orange: The Complete Collection, Vol. 2

By Ichigo Takano. Released in Japan by Shueisha and then Futabasha, serialized in the magazines Bessatsu Margaret and Manga Action. Released in North America by Seven Seas.

I’d mentioned while reviewing the first omnibus of orange that it wasn’t a slam dunk that Kakeru was going to be saved. Fortunately, the author agreed with me, and most of this 2nd omnibus shows us that trying to change the future is hard, especially when you’re dealing with someone who killed themselves – it’s not always something you can fix just by being really nice. Naho and the others don’t really screw much up here, and they try their hardest, but there’s a lot going on in Kakeru’s head, and even Future Vision can’t solve his own inner demons. This leads to a devastating chapter that is easily the best of the book, as we see from Kakeru’s POV the thoughts and actions that led to his suicide in the original world.


And there is, of course, the romance between Naho and Kakeru as well. I’m pleased that the future flashforwards we see here show that Naho and Suwa’s marriage isn’t an unhappy one – they’re two people who’ve led a good life, and even have a kid, but they’re both still devastated by the boy they couldn’t save. Perhaps this is why, despite all the suggestions and hints, the romance is mostly left on the back burner, and we don’t get a definitive “and they married and lived happily ever after” here. Much like A Silent Voice, this is a series that’s trying to be about friendship and overcoming difficulties. Because in the end, after everything they changed, and every way they tried to make Kakeru feel loved and welcome, he *still* tries to kill himself.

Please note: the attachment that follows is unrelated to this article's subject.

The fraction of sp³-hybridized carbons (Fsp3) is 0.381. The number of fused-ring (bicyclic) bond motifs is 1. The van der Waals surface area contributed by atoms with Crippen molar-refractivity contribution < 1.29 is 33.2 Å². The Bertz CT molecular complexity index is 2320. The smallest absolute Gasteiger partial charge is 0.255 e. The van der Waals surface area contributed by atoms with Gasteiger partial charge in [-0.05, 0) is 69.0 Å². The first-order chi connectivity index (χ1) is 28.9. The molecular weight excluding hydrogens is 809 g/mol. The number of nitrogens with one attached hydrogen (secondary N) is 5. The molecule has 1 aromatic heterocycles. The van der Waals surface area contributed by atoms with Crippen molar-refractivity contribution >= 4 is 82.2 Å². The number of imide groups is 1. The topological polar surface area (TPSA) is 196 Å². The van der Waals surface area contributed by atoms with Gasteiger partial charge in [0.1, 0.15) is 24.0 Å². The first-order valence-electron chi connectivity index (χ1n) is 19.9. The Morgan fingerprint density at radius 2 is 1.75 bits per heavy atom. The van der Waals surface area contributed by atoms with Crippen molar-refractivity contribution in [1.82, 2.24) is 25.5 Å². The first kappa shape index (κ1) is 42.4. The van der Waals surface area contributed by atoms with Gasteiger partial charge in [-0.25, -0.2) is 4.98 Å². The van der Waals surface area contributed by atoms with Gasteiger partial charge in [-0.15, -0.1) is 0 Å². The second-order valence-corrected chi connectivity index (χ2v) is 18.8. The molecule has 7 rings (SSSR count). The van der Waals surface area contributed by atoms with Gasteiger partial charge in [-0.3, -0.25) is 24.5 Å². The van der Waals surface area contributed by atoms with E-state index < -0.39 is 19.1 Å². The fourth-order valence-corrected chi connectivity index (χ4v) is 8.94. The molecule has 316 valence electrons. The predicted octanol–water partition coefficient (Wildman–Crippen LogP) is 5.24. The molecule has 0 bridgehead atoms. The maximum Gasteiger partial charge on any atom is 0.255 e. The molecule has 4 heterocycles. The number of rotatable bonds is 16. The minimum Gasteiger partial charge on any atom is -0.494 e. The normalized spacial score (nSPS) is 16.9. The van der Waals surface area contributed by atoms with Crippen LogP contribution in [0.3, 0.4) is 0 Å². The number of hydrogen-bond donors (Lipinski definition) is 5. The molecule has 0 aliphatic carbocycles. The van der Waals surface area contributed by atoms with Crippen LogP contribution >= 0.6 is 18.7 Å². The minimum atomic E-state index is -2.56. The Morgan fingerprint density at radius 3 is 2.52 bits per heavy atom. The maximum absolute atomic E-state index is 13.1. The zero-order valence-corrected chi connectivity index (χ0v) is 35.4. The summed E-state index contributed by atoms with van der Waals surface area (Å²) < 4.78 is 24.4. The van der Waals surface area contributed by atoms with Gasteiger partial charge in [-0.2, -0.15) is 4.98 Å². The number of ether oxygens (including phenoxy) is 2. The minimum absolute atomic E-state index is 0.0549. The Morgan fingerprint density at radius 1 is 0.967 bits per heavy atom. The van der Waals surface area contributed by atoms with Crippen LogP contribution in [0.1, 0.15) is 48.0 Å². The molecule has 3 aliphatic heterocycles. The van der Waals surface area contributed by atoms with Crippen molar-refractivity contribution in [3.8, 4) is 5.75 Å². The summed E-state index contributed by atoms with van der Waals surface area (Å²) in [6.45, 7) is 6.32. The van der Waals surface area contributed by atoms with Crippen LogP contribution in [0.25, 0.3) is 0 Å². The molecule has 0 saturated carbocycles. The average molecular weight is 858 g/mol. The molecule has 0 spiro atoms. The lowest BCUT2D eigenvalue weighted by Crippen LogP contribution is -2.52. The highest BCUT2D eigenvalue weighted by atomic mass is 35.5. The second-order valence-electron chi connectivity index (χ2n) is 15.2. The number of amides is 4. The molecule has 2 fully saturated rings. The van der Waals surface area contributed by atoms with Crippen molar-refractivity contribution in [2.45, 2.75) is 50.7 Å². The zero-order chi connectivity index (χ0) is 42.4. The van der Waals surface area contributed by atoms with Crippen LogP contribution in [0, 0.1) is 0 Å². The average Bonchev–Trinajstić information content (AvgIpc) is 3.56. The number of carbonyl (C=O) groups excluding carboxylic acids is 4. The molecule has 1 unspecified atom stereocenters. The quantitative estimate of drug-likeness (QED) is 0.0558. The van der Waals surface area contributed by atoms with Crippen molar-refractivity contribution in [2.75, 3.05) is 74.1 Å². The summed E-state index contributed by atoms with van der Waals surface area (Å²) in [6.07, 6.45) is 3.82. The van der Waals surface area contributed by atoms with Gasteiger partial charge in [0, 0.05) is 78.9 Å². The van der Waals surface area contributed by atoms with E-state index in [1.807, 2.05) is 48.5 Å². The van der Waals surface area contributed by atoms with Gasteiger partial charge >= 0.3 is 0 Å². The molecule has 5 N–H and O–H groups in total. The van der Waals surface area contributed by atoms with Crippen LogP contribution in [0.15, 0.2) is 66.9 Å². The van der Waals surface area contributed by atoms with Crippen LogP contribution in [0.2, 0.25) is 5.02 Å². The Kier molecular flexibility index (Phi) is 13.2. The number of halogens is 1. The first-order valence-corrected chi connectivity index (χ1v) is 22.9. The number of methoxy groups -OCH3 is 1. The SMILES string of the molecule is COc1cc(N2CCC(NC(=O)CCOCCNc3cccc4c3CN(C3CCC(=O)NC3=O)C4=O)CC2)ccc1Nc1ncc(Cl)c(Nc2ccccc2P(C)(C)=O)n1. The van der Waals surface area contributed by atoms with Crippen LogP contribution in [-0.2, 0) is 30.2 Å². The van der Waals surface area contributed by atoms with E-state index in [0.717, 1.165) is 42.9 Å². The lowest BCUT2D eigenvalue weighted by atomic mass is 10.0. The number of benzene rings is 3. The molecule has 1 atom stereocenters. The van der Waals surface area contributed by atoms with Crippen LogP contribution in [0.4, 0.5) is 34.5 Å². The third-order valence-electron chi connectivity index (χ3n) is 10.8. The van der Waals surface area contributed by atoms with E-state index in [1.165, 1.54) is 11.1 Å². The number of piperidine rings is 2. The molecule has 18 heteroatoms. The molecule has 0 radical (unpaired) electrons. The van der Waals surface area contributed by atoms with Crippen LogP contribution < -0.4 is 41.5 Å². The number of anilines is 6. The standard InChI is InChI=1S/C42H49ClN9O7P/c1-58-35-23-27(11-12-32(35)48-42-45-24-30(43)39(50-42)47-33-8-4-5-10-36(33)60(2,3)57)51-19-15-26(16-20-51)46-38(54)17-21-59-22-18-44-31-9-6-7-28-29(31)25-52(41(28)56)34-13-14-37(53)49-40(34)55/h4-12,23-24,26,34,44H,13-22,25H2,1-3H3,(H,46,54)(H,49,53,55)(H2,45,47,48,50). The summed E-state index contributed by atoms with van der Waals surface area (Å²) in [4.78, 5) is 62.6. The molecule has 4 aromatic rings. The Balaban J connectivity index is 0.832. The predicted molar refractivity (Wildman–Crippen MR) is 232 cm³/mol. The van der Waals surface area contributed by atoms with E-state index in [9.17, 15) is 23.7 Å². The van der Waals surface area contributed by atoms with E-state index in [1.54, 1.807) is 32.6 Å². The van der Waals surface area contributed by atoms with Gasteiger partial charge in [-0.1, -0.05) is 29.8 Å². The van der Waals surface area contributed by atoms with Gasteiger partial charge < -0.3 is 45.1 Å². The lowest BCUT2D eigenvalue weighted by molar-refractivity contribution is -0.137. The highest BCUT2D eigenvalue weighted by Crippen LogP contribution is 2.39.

But they did make a difference – he pulls back at the last minute, realizing he doesn’t want to die. (Admittedly, Hagita breaking his bike helped – Hagita is mostly used as comic relief throughout, being the “friend nobody likes” sort, but he’s also quite clever and absolutely one of the gang here.) I was rather surprised that, in their tearful talk after his attempt, they all confess they got letters from the future, and show them to him. The science of how this happened is very vague, and I don’t think we’re meant to dwell too hard on it. In the end, appropriately, the six friends bury the time capsule we’ve seen before, only now dedicated to a new future.

There wasn’t quite enough orange to fill a 2nd omnibus, so we get a short multi-part romance from the same author, Haruiro Astronaut. It’s not as good as the main story, but isn’t too bad, and has some good twists – the romantic setup is theoretically between the cool guy and the sweet guy, but ends up taking a third option, and there’s some talk about actually trying to care about what girls think rather than just trampling all over them. It’s good, but the main draw of this collection is orange itself. It’s excellent, and both omnibuses are absolutely worth your money.

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